From The Grindhouse Cinema Database
What started out as a joke between friends about making a movie where a street vigilante disposes the neighborhood of derelicts and bums by violent methods was on it's way to becoming a reality. You can thank director Abel Ferrara for that.
The story centers around an aspiring painter named Reno Miller (played by Ferrara under an alias, Jimmy Laine), who lives in an apartment with his girlfriend, Carol (Carolyn Marz) and her (sometimes) swinging roommate, Pamela (Baybi Day). Bills pile up and frustration begins to tamper with Reno, who's just trying to finish painting his newest masterpiece of a buffalo. Reno hopes his exhibitor, Dalton (Harry Schultz) could make a success out of it. New frustrations suddenly grow when a band of punk rockers, led by singer, Tony Coca-Cola (D.A. Metrov under the alias, Rhodney Montreal) invade the fourth floor of the apartment building and bombard the building with constant performing, rehearsing, and recording. This begins to make Reno an unhappy camper. Adding fuel to the fire is Pamela's choice to become a groupie for Tony's band, "The Roosters," plus Carol is now having second thoughts about returning to her ex-husband, Stephen (Richard Howorth). It all eventutally mounts up to Reno snapping.
So, when inspired by a "Porto-Pack" commercial, Reno decides to arm himself with a power drill to take his frustration out on the poor, drunken bums around the nearby neighborhoods. But don't think of this as A Bucket of Blood, where the ostracized, struggling artist made prized possessions out of the dead. Reno Miller just simply likes to drill people up and could care less about making "Art" of it. Although, towards the end of the movie, he does dress himself up in a suggestive way to make some sort of "Fashion" statement to a non-derelict victim.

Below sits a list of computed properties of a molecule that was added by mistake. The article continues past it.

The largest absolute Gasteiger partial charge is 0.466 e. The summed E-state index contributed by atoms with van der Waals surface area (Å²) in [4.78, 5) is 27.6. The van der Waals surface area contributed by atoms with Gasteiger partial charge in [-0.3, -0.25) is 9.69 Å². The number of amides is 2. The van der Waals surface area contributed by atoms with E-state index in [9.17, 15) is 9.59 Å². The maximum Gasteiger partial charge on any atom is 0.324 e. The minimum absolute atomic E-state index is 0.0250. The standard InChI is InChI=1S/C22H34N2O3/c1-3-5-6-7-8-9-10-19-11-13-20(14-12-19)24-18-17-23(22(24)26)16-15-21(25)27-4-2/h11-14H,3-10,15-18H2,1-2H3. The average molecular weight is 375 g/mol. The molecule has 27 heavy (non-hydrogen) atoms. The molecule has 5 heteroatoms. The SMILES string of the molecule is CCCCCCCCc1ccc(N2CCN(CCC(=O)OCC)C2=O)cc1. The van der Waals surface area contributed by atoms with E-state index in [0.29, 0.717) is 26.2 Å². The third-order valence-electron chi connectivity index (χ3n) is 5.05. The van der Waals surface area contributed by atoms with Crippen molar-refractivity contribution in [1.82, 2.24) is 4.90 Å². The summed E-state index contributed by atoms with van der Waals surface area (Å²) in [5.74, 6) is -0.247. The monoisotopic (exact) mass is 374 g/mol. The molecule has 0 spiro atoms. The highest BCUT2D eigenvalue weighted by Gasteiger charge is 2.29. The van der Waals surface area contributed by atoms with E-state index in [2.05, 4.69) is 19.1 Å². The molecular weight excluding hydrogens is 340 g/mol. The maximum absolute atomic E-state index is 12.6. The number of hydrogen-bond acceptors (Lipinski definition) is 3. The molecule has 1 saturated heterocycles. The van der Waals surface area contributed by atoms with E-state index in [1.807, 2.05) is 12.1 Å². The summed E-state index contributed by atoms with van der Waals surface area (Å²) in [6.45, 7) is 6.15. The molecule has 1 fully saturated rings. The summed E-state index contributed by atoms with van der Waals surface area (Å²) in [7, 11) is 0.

I have to admit that I seem to have had a love/hate relationship with this movie. Sometimes, I'm looking forward to re-watching it for an umpteenth time, but on other occasions, I feel too frustrated to re-visit it. It may sound strange, but anyone who has seen the movie could probably agree. To begin with, Driller Killer doesn't follow the rules of the standard slasher that was to come in the following years - The ones that involved a masked-maniac who stalked horny teenagers. Here, you've got an unmasked painter who kills random winos (not one poor derelict ever gets his moment of character development, unlike the teenyboppers), plus the film's conclusion might be seen as unsatisfactory to many fans of the genre. But upon repeated viewings, I've managed to ignore one of the first grudges I previously had with the film, which was it's often-amateur look. It no longer bothers me now.
Now, as far as the stuff goes that I have always admired, those moments still stand strong. For example, the heavy, booming soundtrack on display by an early synthesizer, the nutty performances by Metrov and Ferarra (Ferrara often jokes that he wishes someone else could've played the role, but Abel IS and will always be Reno Miller to me) and the early punk-music scene on display (even if I'm not a fan The Roosters music).
However, the biggest winner of them all (and I'm sure I'm not alone on this) is THE DRILL! Holy moly! Those killing scenes displaying the drill in action just never get old do they? Some very nice splatter effects given the time the film was made and for it's on-again, off-again production task.
As many cinema-enthusiasts should know, Ferrara would continue to have quite a splashy and controversial career as a filmmaker in the following decades, but even though he really hasn't put together a full-fledged horror movie since then, he should be credited with creating what may be the world's first "intellectual urban gutter slasher flick".
And you can only find something like that at The GCDb.
Reviewed by Laydback